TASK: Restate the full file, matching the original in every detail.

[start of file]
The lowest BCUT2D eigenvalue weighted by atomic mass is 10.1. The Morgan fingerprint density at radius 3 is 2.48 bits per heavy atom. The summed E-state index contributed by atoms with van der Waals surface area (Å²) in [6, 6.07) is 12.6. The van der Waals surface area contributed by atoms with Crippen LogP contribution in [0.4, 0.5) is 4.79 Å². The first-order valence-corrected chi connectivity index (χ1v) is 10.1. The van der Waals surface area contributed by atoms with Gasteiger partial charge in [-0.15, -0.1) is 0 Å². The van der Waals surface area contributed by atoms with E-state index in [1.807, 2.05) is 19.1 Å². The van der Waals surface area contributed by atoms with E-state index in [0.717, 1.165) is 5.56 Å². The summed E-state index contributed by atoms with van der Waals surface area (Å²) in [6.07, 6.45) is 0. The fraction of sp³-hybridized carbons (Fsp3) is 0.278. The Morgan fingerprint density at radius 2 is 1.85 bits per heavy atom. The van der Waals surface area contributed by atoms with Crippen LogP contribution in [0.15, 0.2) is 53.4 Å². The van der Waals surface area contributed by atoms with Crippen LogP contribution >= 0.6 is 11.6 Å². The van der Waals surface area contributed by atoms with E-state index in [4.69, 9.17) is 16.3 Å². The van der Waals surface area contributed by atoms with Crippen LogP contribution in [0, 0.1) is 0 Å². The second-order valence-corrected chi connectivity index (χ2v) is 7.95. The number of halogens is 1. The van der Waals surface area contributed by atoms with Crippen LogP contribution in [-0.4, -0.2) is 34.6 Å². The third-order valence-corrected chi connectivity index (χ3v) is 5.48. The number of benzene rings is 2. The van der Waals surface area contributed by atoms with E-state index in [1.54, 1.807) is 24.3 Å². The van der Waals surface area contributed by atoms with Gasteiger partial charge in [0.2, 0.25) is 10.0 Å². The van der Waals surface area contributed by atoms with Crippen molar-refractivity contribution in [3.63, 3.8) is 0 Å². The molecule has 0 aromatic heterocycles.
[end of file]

The lowest BCUT2D eigenvalue weighted by atomic mass is 10.1. The Morgan fingerprint density at radius 3 is 2.48 bits per heavy atom. The summed E-state index contributed by atoms with van der Waals surface area (Å²) in [6, 6.07) is 12.6. The van der Waals surface area contributed by atoms with Crippen LogP contribution in [0.4, 0.5) is 4.79 Å². The first-order valence-corrected chi connectivity index (χ1v) is 10.1. The van der Waals surface area contributed by atoms with Gasteiger partial charge in [-0.15, -0.1) is 0 Å². The van der Waals surface area contributed by atoms with E-state index in [1.807, 2.05) is 19.1 Å². The van der Waals surface area contributed by atoms with E-state index in [0.717, 1.165) is 5.56 Å². The summed E-state index contributed by atoms with van der Waals surface area (Å²) in [6.07, 6.45) is 0. The fraction of sp³-hybridized carbons (Fsp3) is 0.278. The Morgan fingerprint density at radius 2 is 1.85 bits per heavy atom. The van der Waals surface area contributed by atoms with Crippen LogP contribution in [0.15, 0.2) is 53.4 Å². The van der Waals surface area contributed by atoms with Crippen LogP contribution >= 0.6 is 11.6 Å². The van der Waals surface area contributed by atoms with E-state index in [4.69, 9.17) is 16.3 Å². The van der Waals surface area contributed by atoms with Crippen LogP contribution in [0, 0.1) is 0 Å². The second-order valence-corrected chi connectivity index (χ2v) is 7.95. The number of halogens is 1. The van der Waals surface area contributed by atoms with Crippen LogP contribution in [-0.4, -0.2) is 34.6 Å². The third-order valence-corrected chi connectivity index (χ3v) is 5.48. The number of benzene rings is 2. The van der Waals surface area contributed by atoms with E-state index in [1.54, 1.807) is 24.3 Å². The van der Waals surface area contributed by atoms with Gasteiger partial charge in [0.2, 0.25) is 10.0 Å². The van der Waals surface area contributed by atoms with Crippen molar-refractivity contribution in [3.63, 3.8) is 0 Å². The molecule has 0 aromatic heterocycles.